Prohibition of arbitrary deprivation of liberty in non-international armed conflicts

The issue of deprivation of liberty in non-international armed conflict (hereinafter CANI) is linked to the contemporary proliferation of this type of conflict on a global scale and to the inadequacy of international humanitarian law (hereinafter IHL) to regulate all aspects of these conflicts. This increase in the number of NNICs has given rise to many challenges for IHL, including those relating to the detention regime. When comparing or considering the legal regime applicable to the CANI in relation to international armed conflict (hereafter IAC), one is disappointed by the lack of detail, specificity and weakness of a regulatory regime. The whole issue in the context of this research therefore concerns the legal basis as well as the procedural guarantees likely to justify the deprivation of liberty of persons taking part in hostilities in a CANI, given that this has not been provided for as such by the international humanitarian law applicable to such conflicts. However, as recalled in the main human rights conventions and doctrine, the principle that "no one shall be arbitrarily deprived of his or her liberty" is customary law and applies to both IACs and CANIs. Thus, the requirement of a valid reason for the deprivation of liberty concerns both the initial reason for the deprivation of liberty and the continued detention. Therefore, a question arises, under what legal basis can persons who participate in hostilities in a CANI be detained?
Since conventional IHL does not answer this question, we will try to analyse whether this basis cannot be implicitly inferred from such silence. If not, does customary IHL provide a basis for detaining persons taking part in hostilities in a CANI? If not, should national law or ad hoc sources be used to justify the detention of persons in CANI? In the event that national law and/or ad hoc sources were to prevail, the problem of accommodating them in the context of armed conflict would likely arise. More particularly, as national law is essentially marked by human rights which provide a better guarantee for the person deprived of liberty, and as States have the option to derogate from them by way of derogation, this protection must be put into perspective. It will then be necessary to clarify the implicit non-derogable nature of certain rules, in particular habeas corpus, protecting persons against arbitrary deprivation of liberty, and to rule out the application of the results of this research to armed groups from the outset, since not only do they appear to be legally incapable of implementing the requirements of international human rights law prohibiting arbitrary deprivation of liberty, but they also lack the necessary logistical means to do so. Nevertheless, the non-derogable nature of certain procedural rules of IHL providing a minimum guarantee of protection for persons deprived of their liberty in the CANI should also be recalled. These norms are binding on all parties to the Humanitarian CANI.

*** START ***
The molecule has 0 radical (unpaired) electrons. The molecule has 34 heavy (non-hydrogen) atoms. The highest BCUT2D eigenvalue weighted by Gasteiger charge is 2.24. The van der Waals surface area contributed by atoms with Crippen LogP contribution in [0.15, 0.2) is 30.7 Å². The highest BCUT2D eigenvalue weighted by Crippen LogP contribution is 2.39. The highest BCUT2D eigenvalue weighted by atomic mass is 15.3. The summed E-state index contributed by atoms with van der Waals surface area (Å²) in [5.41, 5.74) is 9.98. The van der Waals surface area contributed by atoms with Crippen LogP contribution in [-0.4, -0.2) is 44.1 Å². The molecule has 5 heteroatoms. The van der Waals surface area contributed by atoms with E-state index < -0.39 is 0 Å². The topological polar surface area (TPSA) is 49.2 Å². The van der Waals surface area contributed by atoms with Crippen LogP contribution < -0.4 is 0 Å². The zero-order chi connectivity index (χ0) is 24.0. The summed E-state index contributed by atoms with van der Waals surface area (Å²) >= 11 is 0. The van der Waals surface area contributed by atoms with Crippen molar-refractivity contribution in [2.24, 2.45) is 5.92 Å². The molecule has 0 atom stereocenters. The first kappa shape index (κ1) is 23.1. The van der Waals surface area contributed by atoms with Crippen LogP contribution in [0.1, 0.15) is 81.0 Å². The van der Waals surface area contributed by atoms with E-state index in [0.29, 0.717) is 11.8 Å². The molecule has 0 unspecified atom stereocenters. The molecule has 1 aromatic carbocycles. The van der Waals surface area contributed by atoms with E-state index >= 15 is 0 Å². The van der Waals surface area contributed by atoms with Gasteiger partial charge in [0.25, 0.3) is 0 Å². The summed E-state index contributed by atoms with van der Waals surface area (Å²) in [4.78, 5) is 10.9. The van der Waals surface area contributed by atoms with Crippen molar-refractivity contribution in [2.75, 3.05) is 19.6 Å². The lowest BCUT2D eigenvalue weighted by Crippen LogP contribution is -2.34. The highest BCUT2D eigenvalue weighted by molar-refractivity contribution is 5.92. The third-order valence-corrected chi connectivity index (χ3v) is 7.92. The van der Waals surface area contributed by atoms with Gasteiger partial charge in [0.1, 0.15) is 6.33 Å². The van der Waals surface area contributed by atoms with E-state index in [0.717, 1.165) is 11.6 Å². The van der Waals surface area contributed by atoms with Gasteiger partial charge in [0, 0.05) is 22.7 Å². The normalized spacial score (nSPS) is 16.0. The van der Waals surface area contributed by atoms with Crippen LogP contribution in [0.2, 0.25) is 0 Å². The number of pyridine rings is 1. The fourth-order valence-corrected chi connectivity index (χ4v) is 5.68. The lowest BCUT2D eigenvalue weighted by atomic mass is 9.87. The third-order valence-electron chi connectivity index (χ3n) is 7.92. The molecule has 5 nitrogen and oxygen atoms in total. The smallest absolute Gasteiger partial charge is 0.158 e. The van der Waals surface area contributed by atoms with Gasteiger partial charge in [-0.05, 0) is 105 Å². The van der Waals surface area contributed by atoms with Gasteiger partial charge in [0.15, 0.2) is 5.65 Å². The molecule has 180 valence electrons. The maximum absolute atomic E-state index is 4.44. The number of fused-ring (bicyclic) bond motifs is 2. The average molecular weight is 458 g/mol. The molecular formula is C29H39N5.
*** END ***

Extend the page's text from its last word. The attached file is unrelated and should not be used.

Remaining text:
The commitments of armed groups under international law

More and more groups are making or entering into commitments with or for the attention of the State against which they are fighting (and/or with third States, international organisations and the International Committee of the Red Cross). Whether peace or ceasefire agreements, unilateral declarations, codes of conduct or special agreements concluded with armed groups under common Article 3 of the Geneva Conventions, these various instruments have so far been little researched. Both the rare doctrine that has taken an interest in the subject and the international jurisprudence on the subject make it difficult to identify the legal regime of these texts and, moreover, leave many questions unanswered. The proposed research is intended to fill this gap. It makes and intends to test the hypothesis that the commitments of armed groups are governed by specific rules of international law, which implies that such groups should be considered as having the capacity to create international law and enjoying (some) international legal personality.
In order to assess this assumption, the research will proceed in four steps. First of all, the legal interest(s) of the recognition of an international nature in these commitments will have to be demonstrated. Secondly, the research will examine their normative content. This question is not only of interest in order to assess the impact of this content on the ordinary law of armed conflict, but is also indispensable for the analysis of the next two stages, namely, the study of these commitments in the light of the theory of sources, which in turn involves an examination of the theory of subjects and, in particular, the question of a possible international law-making capacity on the part of armed groups and of an international legal personality as the recipient of this capacity.